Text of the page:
Arguably, any college freshman doesn’t know what they want or what their purpose in life is, and I was the epitome of such a neophyte. With relish, I displayed the infantile stereotypical female behavior as seen in P.S. I Love You. If this stereotype could talk, it would say:

“I don’t know what I want, but demand it from others, especially my significant other. Read my mind, though I don’t know my own. Cherish me to the extent that my every secret whimsical desire becomes your command. When you don’t comply, I will respond with withdrawn pouting fits or outright anger. I will try anything to satisfy this instinctual desire to be loved, including guilt and manipulation.”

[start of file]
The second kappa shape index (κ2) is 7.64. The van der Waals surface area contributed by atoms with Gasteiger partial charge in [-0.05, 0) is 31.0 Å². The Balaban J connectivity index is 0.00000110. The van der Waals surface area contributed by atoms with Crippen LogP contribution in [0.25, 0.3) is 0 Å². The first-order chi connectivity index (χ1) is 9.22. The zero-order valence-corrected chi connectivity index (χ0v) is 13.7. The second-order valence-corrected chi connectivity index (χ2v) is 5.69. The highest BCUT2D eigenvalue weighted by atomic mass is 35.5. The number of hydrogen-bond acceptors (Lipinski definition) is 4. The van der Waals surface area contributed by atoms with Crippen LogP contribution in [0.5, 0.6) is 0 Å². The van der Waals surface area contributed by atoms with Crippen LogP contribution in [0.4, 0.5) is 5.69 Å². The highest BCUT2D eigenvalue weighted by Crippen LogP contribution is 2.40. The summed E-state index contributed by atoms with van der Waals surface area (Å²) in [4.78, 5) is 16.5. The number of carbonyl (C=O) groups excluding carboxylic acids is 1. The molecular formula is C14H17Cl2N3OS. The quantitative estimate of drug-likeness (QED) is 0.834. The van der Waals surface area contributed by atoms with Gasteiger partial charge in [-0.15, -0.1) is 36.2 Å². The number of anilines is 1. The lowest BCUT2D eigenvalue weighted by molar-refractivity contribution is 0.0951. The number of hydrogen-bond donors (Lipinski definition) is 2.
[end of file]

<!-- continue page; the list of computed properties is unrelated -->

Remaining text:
The book Do You Think I’m Beautiful (highly recommended) brought much of these needs of mine to the forefront of my consciousness, but did nothing to change my behavior. Chris married me in this state. I peppered him with high expectations of romantic gifts and emotional sensitivity. Chris responded with a highly practical Northern Irish “Catch yourself on!” He’s not an overly romantic type, although he does show up spontaneously with flowers. Holidays aren’t much of an occasion for him and love letters are restricted to times of separation. His sacrifices for me are more on a practical level than an emotional one. For mother’s day, instead of a card, I got seven hours out of the house and dinner with my mom and a flower shopping trip.